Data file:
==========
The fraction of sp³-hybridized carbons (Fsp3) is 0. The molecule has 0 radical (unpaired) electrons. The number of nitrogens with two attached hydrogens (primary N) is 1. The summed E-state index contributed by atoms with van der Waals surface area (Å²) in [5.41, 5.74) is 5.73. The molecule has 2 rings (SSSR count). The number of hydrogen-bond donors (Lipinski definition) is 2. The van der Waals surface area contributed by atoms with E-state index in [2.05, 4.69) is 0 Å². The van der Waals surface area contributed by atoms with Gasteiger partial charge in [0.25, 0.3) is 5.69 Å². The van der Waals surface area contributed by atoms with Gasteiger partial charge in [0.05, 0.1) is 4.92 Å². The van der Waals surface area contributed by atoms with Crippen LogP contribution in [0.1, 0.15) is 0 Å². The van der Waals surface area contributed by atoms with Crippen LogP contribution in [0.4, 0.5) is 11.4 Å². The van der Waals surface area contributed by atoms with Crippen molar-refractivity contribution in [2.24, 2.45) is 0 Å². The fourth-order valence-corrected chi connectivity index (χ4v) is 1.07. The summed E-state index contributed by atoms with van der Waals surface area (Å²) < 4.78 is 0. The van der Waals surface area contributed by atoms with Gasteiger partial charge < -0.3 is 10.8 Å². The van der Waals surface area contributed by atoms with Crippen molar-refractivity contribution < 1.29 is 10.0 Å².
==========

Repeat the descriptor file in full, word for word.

The fraction of sp³-hybridized carbons (Fsp3) is 0. The molecule has 0 radical (unpaired) electrons. The number of nitrogens with two attached hydrogens (primary N) is 1. The summed E-state index contributed by atoms with van der Waals surface area (Å²) in [5.41, 5.74) is 5.73. The molecule has 2 rings (SSSR count). The number of hydrogen-bond donors (Lipinski definition) is 2. The van der Waals surface area contributed by atoms with E-state index in [2.05, 4.69) is 0 Å². The van der Waals surface area contributed by atoms with Gasteiger partial charge in [0.25, 0.3) is 5.69 Å². The van der Waals surface area contributed by atoms with Gasteiger partial charge in [0.05, 0.1) is 4.92 Å². The van der Waals surface area contributed by atoms with Crippen LogP contribution in [0.1, 0.15) is 0 Å². The van der Waals surface area contributed by atoms with Crippen LogP contribution in [0.4, 0.5) is 11.4 Å². The van der Waals surface area contributed by atoms with Crippen molar-refractivity contribution in [2.24, 2.45) is 0 Å². The fourth-order valence-corrected chi connectivity index (χ4v) is 1.07. The summed E-state index contributed by atoms with van der Waals surface area (Å²) < 4.78 is 0. The van der Waals surface area contributed by atoms with Gasteiger partial charge < -0.3 is 10.8 Å². The van der Waals surface area contributed by atoms with Crippen molar-refractivity contribution < 1.29 is 10.0 Å².